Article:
New Post had been closed by the Health Department several times in recent years.

The Italian restaurant will primarily be a café in the morning, offering coffee and pastries. It will sell items such as paninis, pastas and salads for lunch.

The dinner menu will be comprised of traditional meat, fish and pasta dishes, Valerio said. However, he said he is working on the finer details.

Valerio has lived in Sunnyside with his wife for the past 10 years—although he has spent most of his summers at his former restaurant in Spain. The 34-year-old has been in the US for 12 years.

Valerio said he wants to focus on Sunnyside. He has a 7-year-daughter who attends PS 150 and a 3-year-old daughter who will be going there soon.

“I love Sunnyside, the people make this such a great neighborhood,” he said.

He said the restaurant will be good for neighborhood. “It will improve how the corner looks and will offer great food.”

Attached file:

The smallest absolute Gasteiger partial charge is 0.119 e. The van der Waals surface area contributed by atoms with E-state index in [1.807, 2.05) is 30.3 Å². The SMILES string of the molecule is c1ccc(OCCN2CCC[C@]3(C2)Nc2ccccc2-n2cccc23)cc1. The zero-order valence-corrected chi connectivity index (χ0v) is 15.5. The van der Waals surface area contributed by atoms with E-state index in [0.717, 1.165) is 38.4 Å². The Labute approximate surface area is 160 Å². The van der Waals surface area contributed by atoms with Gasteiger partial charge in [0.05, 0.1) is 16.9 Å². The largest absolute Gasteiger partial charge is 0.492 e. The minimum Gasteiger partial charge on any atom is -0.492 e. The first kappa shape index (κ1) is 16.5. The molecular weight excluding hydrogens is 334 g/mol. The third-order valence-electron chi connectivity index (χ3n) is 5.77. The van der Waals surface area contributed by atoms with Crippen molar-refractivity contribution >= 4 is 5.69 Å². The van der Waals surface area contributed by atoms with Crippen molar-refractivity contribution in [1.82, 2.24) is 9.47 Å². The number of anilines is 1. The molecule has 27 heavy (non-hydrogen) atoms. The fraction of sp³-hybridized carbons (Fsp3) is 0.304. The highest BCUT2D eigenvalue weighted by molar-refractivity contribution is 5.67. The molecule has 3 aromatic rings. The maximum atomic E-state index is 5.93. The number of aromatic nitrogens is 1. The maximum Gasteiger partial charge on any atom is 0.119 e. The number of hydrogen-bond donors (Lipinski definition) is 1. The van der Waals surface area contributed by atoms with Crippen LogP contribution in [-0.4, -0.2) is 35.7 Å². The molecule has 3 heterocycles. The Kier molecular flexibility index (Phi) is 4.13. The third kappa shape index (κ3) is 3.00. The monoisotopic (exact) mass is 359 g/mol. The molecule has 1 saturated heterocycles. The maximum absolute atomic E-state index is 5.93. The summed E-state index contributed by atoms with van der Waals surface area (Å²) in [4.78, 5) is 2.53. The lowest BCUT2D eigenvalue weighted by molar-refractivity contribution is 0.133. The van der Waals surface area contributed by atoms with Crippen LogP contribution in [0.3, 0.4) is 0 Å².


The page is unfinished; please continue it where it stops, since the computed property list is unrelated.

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Police seek man who touched woman’s chest at Marshalls

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suspect

suspect

Oct. 22, Staff Report

The police are looking for a man who allegedly grabbed a woman’s chest at Marshalls on Saturday.

The police said suspect approached a 55-year-old woman at the 48-18 Northern Boulevard store at about 6:40pm on October 18 and touched her with both hands—and then fled.

The victim was not hurt as a result of this incident.

The suspect has been described as a black male in his 20s, approximately 5’8″ and 160lbs. He was last seen wearing red pants, black t-shirt, black book bag and tan boots.